Five hundred students are sinking their teeth into pizzas, burritos and chow mein this semester at a new Nampa charter school. Rather than requiring students to bring a lunch of their own, the school chose to cater their meals instead.
The Idaho Arts Charter School told BW their vendors are Nampa restaurants, such as Papa John's Pizza, the Hong Kong Buffet and Super Pollo Bandito. Principal Jackie Collins said the school's decision was meant to ease the school lunch burden for parents and students alike.
"A lot of charter schools don't serve lunches at all, and that can limit their population," she said. Collins hoped providing hot meals would make the school more accessible for a greater number of students by giving the families one less thing to worry about. She said parents often do not have any extra time to worry about packing their children lunch. Also, since a group of parents brought the school to fruition, she said, their concerns are a school priority, especially since many of the parents also helped renovate the former Baptist church the school is located in.
"We've had a lot of blood and sweat put into the school by parents and volunteers," Collins said.
One such parent and volunteer is Trinette Markey, who co-chairs the lunch committee. She told BW she was proud the new school offers any kind of lunch at all.
"We're the only charter school that I know of that will serve hot meals in their first year of operation," she said.
Current menu items include chow mein, Mexican food and low-fat cheese pizza, but she said the vendors and menus would change throughout the semester. Markey admitted she became involved with the school's lunch committee out of a personal interest.
"That's the main reason that I got involved, after I ate a lunch at my son's (traditional) school," she said. "Here, everything we serve will be fresh and made that day, not out of a can."
Markey said the lunch committee was in a pinch, because the former church did not have a kitchen large enough to prepare meals for a student body. In response, the committee found a way to meet federal nutritional standards by using the kitchen to store milk, fruits and vegetables for supplementing meals made elsewhere.
"We are meeting all the federal guidelines so that we may offer the free and reduced meals," she said. "This was very important to us, because we have some parents who have more than one child to buy lunch for." The free and reduced lunch program is overseen by the U.S. Department of Agriculture (USDA), which dictates the nutritional standards a school must meet with in order to be monetarily reimbursed for such meals. Collins estimated that about 30 percent of her student body qualifies for such funds-just below Idaho's state average of 39.4 percent. Full price lunches will cost $2.25 at Idaho Arts (compared about $1.65 at a traditional school) and reduced lunches will cost $.40.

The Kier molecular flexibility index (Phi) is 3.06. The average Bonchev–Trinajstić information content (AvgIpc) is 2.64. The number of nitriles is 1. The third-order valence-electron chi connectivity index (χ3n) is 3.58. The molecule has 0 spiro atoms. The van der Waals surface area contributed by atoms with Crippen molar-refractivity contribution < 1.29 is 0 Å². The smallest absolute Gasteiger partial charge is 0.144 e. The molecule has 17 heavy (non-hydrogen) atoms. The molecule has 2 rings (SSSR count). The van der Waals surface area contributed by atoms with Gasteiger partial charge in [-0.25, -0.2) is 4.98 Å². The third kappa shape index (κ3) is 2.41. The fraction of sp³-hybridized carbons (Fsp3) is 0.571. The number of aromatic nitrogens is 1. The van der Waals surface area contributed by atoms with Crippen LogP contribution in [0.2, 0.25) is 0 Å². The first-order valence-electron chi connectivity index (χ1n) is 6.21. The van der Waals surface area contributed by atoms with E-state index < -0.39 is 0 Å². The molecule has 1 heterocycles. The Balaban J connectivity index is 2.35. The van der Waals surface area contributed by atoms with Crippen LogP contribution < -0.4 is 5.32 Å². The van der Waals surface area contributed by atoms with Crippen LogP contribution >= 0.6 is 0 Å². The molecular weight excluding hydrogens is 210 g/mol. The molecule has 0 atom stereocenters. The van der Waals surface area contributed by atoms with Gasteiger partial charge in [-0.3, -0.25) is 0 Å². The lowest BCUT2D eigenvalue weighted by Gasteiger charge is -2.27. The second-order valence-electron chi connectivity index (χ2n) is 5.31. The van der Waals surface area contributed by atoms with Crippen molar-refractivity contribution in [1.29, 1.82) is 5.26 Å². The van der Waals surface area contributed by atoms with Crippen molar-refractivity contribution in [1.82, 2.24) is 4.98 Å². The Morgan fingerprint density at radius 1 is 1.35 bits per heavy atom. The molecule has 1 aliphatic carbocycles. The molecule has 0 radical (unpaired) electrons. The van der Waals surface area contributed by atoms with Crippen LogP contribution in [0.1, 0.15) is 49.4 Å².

To qualify for the program, school district officials said lunches must offer students one-third of the recommended daily allowance (RDA) of calories, protein, calcium, iron and vitamins A and B. Thirty percent of the calories may be from fat, but no more than 10 percent from saturated fat. Additionally, lunches must offer milk, 2 ounces of protein, a half-cup of both fruit and vegetables daily. They also must meet certain grain requirements each week, dependent on the ages of the students served.
"We have worked with our restaurants to meet all of these requirements," Markey said. "It has been really hard."
Mary Jo Marshall, a nutrition specialist for the Idaho Department of Education, said she has assisted the charter school in meeting all USDA requirements. She said final approval is pending upon her review of an official school menu, which she expected to receive soon.
"We will also be compliance monitoring," Marshall said. "We'll be out there to see what they're doing."
Marshall said extensive catering for schools is not very common, but that it has been done in Idaho before. She explained how some smaller schools in Northern Idaho have their lunches delivered after they are prepared at a larger school, while other school districts buy foods from restaurants.
Caroline Morse, a nutrition educator for the Boise Schools District, said she contracts with five to eight pizza restaurants each semester. But she also pointed out that students are only allowed one piece of pizza, which can then be supplemented with milk, fruit and salad.
"We try to show kids it's OK to eat pizza, but that you also need to balance your meal," she said. "We don't call fast food items 'junk food' because they can be fit into a well-balanced diet."
About the school
On Aug 29, the Idaho Arts Charter School opened its doors for the first time to 500 students. Principal Jackie Collins said many of the students live in Nampa, where the school is located, but others travel from Boise, Meridian and Kuna. Each grade of the student body (K through 10) will utilize arts-based instruction.
"Our kids are going to be acting out their multiplication tables and singing out their history lessons," Collins explained.
She said the school was brought into fruition by a group of parents who worked for eight months to draw up a petition, which was then sponsored by the Nampa School Board. The facility is located in a former Baptist church, where students will attend classes for free after donning the required uniform: slacks and a collared shirt